Q. And you have no other dependents that live with you at all?

A. No.

Q. You have no grandparents or relatives at all that stay with you?

A. No, sir, none that are living.

Q. Okay.

A. My mother is cremated, and she is in the closet.

March 26, 2008
 
June 1993 - What Did You Do?

From Diane Kirstein of San Antonio (Diane is an appellate lawyer for the U.S. Attorney's Office), this excerpt from the cross-examination of a canine enforcement officer in a criminal trial:

A. I am a canine enforcement officer with U.S. Customs. I handle a narcotics detector dog. I live here in El paso.

Q. Did you see [the defendant] do anything else with respect to your inspection?

A. No, I didn't, because I was mainly, my main point of interest was my canine, my dog ... [and] I did what I do every time my dog gets an alert.

Q. What did you do?

A. Without letting the subjects know what is going on, you know ...

Q. I am just asking what you did ...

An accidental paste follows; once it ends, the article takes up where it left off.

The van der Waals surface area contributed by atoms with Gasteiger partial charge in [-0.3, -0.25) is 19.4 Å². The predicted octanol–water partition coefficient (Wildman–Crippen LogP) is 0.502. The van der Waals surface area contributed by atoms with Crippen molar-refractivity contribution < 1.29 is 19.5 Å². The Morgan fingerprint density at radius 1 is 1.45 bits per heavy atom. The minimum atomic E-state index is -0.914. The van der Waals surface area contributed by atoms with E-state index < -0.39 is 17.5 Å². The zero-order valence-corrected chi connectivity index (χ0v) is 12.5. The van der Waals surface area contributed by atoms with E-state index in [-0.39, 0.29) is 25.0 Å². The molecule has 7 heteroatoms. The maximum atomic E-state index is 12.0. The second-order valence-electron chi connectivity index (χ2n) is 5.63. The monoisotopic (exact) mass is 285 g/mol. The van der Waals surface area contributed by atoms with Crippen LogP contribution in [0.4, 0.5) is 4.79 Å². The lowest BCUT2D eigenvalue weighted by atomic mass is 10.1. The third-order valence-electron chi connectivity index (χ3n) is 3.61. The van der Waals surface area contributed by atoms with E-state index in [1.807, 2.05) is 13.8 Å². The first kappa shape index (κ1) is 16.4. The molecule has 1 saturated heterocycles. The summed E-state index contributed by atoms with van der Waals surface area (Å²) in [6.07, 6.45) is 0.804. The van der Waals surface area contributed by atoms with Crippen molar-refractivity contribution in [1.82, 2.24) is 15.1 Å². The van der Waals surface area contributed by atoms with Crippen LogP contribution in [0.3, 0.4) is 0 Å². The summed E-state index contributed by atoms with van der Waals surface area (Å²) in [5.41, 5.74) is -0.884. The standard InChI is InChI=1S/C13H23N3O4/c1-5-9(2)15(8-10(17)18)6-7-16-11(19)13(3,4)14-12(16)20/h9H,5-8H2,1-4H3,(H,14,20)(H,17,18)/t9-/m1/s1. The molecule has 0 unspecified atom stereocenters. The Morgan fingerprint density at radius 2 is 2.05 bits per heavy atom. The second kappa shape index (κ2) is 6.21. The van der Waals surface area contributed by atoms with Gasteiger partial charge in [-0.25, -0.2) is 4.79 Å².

The Court: What did you do? What did you do?

A. I looked at the inspector while also paying attention to my dog and I said -

Q. You said what?

A. I said take him in, but I didn't say it verbally. I just said take him in.

March 25, 2008
 
July 2004 - The Winner: Most Confusing Document Title

Paul J. Van Osselaer of Austin (Van Osselaer, Cronin & Buchanan) and Robert Slovak of Dallas (Gardere Wynne Sewell) — who are opposing counsel in a case on my docket — jointly submitted the following:

“Paul Van Osselaer of Austin … was hoping that the alternative relief would be granted just to figure out what is going on. He submitted this entry as a potential winner as the most confusing document title, deleting the actual names of the parties to protect the guilty. It’s from a filing in the U.S. District Court in San Antonio:

“DEFENDANT’S REPLY TO PLAINTIFF’S RESPONSE TO DEFENDANT’S MOTION TO STRIKE PLAINTIFF’S REPLY TO DEFENDANT’S OPPOSITION TO PLAINTIFF’S MOTION FOR PROTECTIVE ORDER, OR, IN THE ALTERNATIVE, APPLICATION FOR HEARING.”

March 24, 2008
 
May 2002 - I'm Not Appreciating Anything